As part of my continuing effort to share information about the relationship between energy commodity prices and nuclear power plant operations, I encourage you to read a March 31, 2008 article posted on Tradingmarkets.com titled DJ US GAS: Futures Rise On Supply Concerns, Nuclear Outages. As you can see by the date, I am a couple of days behind in my reading, so this is not a hot commodity market trading tip.
However, the article provides valuable information about the way that some market traders view news about nuclear plant outages as a buying signal for natural gas. As gas powered electricity becomes more important and as the amount of natural gas fired capacity increases, there is a more immediate market reaction as nuclear generated electricity enters and leaves the market.
As Atomic Insights readers know, the existing fleet of nuclear plants has operated at an average capacity factor in excess of 89% for the past six years, so outages do not represent a very large portion of the available plant capacity. Each operating plant, however, must shut down for about a month (some a bit less, some a bit more) every 18-24 months to replace about 1/3 of the fuel elements and to shuffle the rest of the elements around to promote even burn-up. As the linked article notes, these outages are generally scheduled for the spring and fall, periods when the market demand for electricity is lower than average.
Even with the seasonal demand lower than average, however, there is still a need to meet that demand. That often means that utilities have to rely on plants that do not run very often or at full capacity. The only sources available to replace the shut down nuclear plants are coal, natural gas and oil heated generators. In the past, the first choice has been to make more use of standby coal plants since they had cheap fuel available, but coal prices have increased enough so that is not always the default choice. Besides, there are a lot of non fuel costs associated with starting up an inactive coal fired steam plant.
Many of the newest and thermally efficient combustion plants can burn either natural gas or distillate fuels. Today’s distillate fuel price of $2.93 per gallon (from the commodity price page of Bloomberg.com) is equivalent to about $22-24 per million BTU. That price makes natural gas at $10 per million BTU look like a great deal, even if it seems pretty expensive to people who have been following natural gas prices for a while. Here is a quote from the article mentioned above:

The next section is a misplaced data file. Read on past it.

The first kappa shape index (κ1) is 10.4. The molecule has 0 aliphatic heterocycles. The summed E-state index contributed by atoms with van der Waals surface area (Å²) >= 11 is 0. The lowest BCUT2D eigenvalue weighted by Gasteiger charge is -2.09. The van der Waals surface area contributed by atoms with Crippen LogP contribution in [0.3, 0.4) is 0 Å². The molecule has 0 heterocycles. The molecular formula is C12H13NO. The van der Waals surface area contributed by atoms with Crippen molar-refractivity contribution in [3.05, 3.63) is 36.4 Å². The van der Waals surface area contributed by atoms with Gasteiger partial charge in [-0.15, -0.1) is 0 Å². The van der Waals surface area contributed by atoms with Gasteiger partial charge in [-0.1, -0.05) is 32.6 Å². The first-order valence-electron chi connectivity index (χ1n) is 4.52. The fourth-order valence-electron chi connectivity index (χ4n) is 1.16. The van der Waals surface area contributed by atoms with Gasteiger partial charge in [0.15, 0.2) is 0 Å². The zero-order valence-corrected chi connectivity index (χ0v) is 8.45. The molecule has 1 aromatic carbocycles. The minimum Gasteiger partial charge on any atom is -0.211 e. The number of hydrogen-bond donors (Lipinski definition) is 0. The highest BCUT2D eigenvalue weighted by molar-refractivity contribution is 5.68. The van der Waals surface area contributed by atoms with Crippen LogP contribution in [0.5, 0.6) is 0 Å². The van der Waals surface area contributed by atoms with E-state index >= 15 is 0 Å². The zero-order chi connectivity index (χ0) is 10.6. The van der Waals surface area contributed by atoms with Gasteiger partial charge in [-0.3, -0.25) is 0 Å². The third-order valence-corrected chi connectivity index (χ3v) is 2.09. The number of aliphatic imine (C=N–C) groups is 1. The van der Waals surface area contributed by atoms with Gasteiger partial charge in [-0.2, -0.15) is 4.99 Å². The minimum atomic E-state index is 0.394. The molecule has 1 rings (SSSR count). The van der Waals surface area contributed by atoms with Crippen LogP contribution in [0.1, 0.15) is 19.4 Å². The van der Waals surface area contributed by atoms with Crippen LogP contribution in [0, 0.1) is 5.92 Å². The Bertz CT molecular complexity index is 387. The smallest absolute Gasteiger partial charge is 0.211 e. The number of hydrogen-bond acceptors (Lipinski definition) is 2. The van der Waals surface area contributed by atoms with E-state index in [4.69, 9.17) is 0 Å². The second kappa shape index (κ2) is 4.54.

Natural gas futures rallied Monday, rising more than 3% as ongoing supply concerns and nuclear power plant outages continued to provide support for prices.
Natural gas for May delivery on the New York Mercantile Exchange was trading 35.9 cents higher, or 3.66%, at $10.159 a million British thermal units Monday after opening floor trade 17 cents higher at $9.97/MMBtu.
Tight supplies continued to provide upward pressure for natural gas futures, with the demand for gas rising amid nuclear power plant maintenance outages. Sizable withdrawals of gas from storage over the past several weeks have left U.S. gas inventories significantly below last year’s levels.
Ordinarily, the price of gas drops a bit in the spring and fall. Those price dips have always been a buying opportunity for utilities that own storage systems and allows the average price charged to consumers to be a bit lower than the peaks in the winter and summer. Maybe there is a good reason why there are now a bunch of Texan gas drillers working hard and spending lots of money to fracture certain shale formations in the Pennsylvania hills. (Gas producers rush to Pennsylvania)
Wonder how New Yorkers and New Englanders would feel if they had to pay the natural gas prices that would result if Indian Point were permanently removed from production?